The conscious vs the unconscious - Why your mind is the battlefield you must conquer for success.

human design strategy successful entrepreneurs Jun 14, 2024

As I was working with one of my executive coaching clients this week, we started exploring a topic I love - the conscious and unconscious mind. He wanted to understand the role the unconscious mind plays in whether the dreams we have for ourselves will be realized…or fall flat. 

We set exciting and motivating goals for ourselves. A new fitness routine to get in shape, changing to a healthier diet, meditating more frequently, or even launching a new business. We know at the outset that this goal will require us to change, to form new habits, and we even tell ourselves that we’ll push through. 

Yet, despite our best intentions, we often get stuck and revert to old habits. The new habits are too difficult to maintain, and so we quit (New Year’s resolutions, anyone?)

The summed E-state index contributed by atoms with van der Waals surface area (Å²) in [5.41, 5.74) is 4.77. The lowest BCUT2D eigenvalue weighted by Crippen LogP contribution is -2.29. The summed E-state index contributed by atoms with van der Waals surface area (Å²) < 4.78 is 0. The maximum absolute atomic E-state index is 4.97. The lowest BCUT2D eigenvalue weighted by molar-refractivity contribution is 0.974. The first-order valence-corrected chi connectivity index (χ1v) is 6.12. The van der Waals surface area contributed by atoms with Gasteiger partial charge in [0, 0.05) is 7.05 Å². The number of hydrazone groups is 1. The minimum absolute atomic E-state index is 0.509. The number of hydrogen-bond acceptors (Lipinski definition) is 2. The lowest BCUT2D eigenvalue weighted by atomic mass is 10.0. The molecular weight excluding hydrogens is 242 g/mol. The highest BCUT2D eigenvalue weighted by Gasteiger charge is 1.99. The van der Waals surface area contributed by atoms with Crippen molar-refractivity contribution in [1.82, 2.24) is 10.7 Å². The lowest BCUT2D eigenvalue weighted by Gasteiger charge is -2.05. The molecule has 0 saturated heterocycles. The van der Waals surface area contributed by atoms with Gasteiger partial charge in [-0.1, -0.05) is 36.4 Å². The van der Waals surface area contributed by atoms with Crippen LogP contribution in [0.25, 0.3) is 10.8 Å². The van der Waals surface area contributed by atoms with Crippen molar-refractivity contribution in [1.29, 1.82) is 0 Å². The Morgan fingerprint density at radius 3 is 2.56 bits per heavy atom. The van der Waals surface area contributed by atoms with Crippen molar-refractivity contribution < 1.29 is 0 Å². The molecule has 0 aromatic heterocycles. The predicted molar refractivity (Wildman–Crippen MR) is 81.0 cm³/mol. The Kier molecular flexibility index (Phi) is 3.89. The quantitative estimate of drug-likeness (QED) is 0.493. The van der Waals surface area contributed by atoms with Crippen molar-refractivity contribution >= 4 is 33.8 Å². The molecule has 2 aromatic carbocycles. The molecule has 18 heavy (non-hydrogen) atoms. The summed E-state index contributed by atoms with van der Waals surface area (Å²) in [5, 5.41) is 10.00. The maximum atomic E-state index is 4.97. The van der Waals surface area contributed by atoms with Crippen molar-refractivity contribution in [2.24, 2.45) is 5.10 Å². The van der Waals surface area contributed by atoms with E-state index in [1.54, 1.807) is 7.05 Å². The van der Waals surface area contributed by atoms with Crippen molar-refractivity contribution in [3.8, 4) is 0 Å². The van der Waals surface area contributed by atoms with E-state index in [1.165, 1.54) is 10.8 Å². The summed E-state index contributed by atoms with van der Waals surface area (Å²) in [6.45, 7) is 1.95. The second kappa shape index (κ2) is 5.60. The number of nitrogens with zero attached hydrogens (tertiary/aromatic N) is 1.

Why does this happen? We know the changes we are trying to make  are for the best. We want to be fitter and healthier so we can live longer. We want to branch out, start a business because we want that freedom to build a legacy and work on our terms.

So why do our odd intentions often end in failure?

The battle of the minds!

Consider the journey of starting a new fitness routine:

  • Day 1: You’re excited and motivated, picturing yourself fit, healthy, and fitting into that smaller dress size. You’re excited and pumped! You think, “This is easy. Why don’t I do this more often?”
  • Day 2: It’s a bit harder. Muscles you didn’t know you had are a bit stiff. But the goal is stll fresh in your mind, so you push through.
  • Day 3: You’re sore as hell and doubt starts creeping in. Your unconscious mind, which equates change with danger, begins to resist. You start thinking, “You know what, I come from a long line of heavy people, I think this is fine. My grandmother was 50 pounds overweight and lived to be 90, maybe I don’t need to do this.”